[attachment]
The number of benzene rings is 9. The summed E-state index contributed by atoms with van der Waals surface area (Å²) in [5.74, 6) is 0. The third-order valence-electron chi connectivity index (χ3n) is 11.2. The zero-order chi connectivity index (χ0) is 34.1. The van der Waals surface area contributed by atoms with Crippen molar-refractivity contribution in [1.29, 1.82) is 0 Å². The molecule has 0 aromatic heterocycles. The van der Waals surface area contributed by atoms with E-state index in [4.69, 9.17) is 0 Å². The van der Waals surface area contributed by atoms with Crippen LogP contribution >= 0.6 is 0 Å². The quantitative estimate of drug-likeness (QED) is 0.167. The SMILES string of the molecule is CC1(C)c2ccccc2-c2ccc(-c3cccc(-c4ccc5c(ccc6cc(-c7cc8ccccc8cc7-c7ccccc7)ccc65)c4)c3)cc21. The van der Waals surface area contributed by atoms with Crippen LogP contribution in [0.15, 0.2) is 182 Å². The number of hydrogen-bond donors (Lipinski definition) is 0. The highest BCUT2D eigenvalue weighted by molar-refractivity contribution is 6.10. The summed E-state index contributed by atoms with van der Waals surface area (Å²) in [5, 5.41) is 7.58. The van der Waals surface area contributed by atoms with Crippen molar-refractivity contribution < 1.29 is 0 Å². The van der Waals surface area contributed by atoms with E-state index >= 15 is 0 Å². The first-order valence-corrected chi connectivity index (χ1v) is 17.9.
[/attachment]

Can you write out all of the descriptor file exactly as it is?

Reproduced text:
The number of benzene rings is 9. The summed E-state index contributed by atoms with van der Waals surface area (Å²) in [5.74, 6) is 0. The third-order valence-electron chi connectivity index (χ3n) is 11.2. The zero-order chi connectivity index (χ0) is 34.1. The van der Waals surface area contributed by atoms with Crippen molar-refractivity contribution in [1.29, 1.82) is 0 Å². The molecule has 0 aromatic heterocycles. The van der Waals surface area contributed by atoms with E-state index in [4.69, 9.17) is 0 Å². The van der Waals surface area contributed by atoms with Crippen LogP contribution >= 0.6 is 0 Å². The quantitative estimate of drug-likeness (QED) is 0.167. The SMILES string of the molecule is CC1(C)c2ccccc2-c2ccc(-c3cccc(-c4ccc5c(ccc6cc(-c7cc8ccccc8cc7-c7ccccc7)ccc65)c4)c3)cc21. The van der Waals surface area contributed by atoms with Crippen LogP contribution in [0.15, 0.2) is 182 Å². The number of hydrogen-bond donors (Lipinski definition) is 0. The highest BCUT2D eigenvalue weighted by molar-refractivity contribution is 6.10. The summed E-state index contributed by atoms with van der Waals surface area (Å²) in [5, 5.41) is 7.58. The van der Waals surface area contributed by atoms with Crippen molar-refractivity contribution < 1.29 is 0 Å². The van der Waals surface area contributed by atoms with E-state index >= 15 is 0 Å². The first-order valence-corrected chi connectivity index (χ1v) is 17.9.